Landmark Zoning Bylaw Could Prove Model For Cape
By: Michael C. Bailey
The Town of Brewster has adopted what the Association to Preserve Cape Cod (APCC) is calling a landmark piece of zoning reform, and the APCC is hoping it will serve as a model for other Cape towns.
“It’s one of the most important bylaws ever passed on Cape Cod,” Margaret A. Geist, executive director of the APCC said. The APCC worked extensively with the Brewster Conservation Trust and town officials to promote the bylaw, which passed at Brewster’s October Town Meeting held on October 19.
The APCC first pitched the “Natural Resource Protection Design” (NRPD) bylaw in 2008 as a new approach to zoning that, according to Donald Keeran, the APCC’s assistant director, has been utilized elsewhere in the nation with great success.
In the case of the Brewster bylaw, it emphasized water resource protection -- specifically, two separate areas in the southeastern and southwestern portions of town, which together encompass 6,538 acres in the Pleasant Bay Water Recharge Area.
The bylaw accomplishes this by, first, permanently setting aside in a given subdivision the most sensitive areas (i.e., wetlands), then clustering homes away from those protected areas. NRPD subdivisions become “by right,” which streamlines the permitting process for landowners by eliminating the need for special permits.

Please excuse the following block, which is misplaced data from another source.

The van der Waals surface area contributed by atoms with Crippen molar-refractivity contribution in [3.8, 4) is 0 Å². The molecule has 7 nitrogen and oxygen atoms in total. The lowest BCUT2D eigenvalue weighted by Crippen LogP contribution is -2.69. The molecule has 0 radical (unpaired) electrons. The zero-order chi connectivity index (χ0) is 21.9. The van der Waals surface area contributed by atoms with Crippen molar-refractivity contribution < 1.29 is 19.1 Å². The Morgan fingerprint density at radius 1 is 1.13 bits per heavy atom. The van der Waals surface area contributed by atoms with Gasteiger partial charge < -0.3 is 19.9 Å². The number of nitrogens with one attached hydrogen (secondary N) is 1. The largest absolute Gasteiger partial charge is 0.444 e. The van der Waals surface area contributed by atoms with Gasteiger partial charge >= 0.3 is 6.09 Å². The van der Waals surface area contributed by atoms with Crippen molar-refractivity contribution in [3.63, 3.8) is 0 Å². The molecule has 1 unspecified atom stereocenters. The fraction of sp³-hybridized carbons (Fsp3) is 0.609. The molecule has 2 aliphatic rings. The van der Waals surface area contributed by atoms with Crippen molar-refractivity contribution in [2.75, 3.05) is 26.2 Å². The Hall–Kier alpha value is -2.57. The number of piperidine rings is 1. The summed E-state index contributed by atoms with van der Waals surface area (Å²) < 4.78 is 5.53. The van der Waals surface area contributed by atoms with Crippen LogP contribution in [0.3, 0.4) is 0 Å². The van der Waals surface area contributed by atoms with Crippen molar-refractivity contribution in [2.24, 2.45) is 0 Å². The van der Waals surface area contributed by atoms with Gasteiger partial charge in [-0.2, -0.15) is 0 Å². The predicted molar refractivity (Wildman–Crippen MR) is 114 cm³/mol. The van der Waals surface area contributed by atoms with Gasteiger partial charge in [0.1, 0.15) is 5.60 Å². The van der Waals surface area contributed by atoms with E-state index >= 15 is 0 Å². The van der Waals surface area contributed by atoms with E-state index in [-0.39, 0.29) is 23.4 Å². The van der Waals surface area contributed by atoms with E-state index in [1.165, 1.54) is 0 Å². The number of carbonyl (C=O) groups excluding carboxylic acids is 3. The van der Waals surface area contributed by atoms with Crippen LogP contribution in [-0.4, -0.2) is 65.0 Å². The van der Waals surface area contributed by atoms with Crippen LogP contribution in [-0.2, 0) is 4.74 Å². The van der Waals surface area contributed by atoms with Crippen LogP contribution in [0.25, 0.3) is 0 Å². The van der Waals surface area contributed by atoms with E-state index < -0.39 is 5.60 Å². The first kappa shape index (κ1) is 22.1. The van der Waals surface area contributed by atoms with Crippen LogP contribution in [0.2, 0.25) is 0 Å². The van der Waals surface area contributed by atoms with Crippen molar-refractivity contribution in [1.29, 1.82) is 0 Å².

Densities in designated NRPD zones are three to five acres. A formula determines how many residential units may be built on a give lot within the NRPD-affected areas, and developers may add to the number of units in a subdivision by agreeing to take extra water protection measures, such as connecting all the residential units to a shared wastewater system designed to remove nitrogen.
The changes are not expected to have any adverse impact on tax assessments or property values, and in fact are expected in the long-term to increase the value of any homes built in these zones as they are adjacent to permanent open space.
Quoting a 1986 report by the National Association of Homebuilders (“Higher Density Housing: Planning, Design, Marketing”), the APCC noted that developers could reduce the cost of construction by 34 percent through clustering homes since features such as streets and sidewalks, and sewer and water lines are condensed.
Brewster voters approved the bylaw at the town’s October 20 Town Meeting.
The APCC “strongly encourages other towns on Cape Cod to take a look at the bylaw and consider it as a potential model for their community…this bylaw completely turns around how we think about growth.”
The full bylaw may be viewed online at www.apcc.org/content/apcc-advocates-brewster-bylaw
What do you think? Is Natural Resource Protection Design a valuable planning tool, or does it further complicate the Cape’s already complex zoning bylaws?
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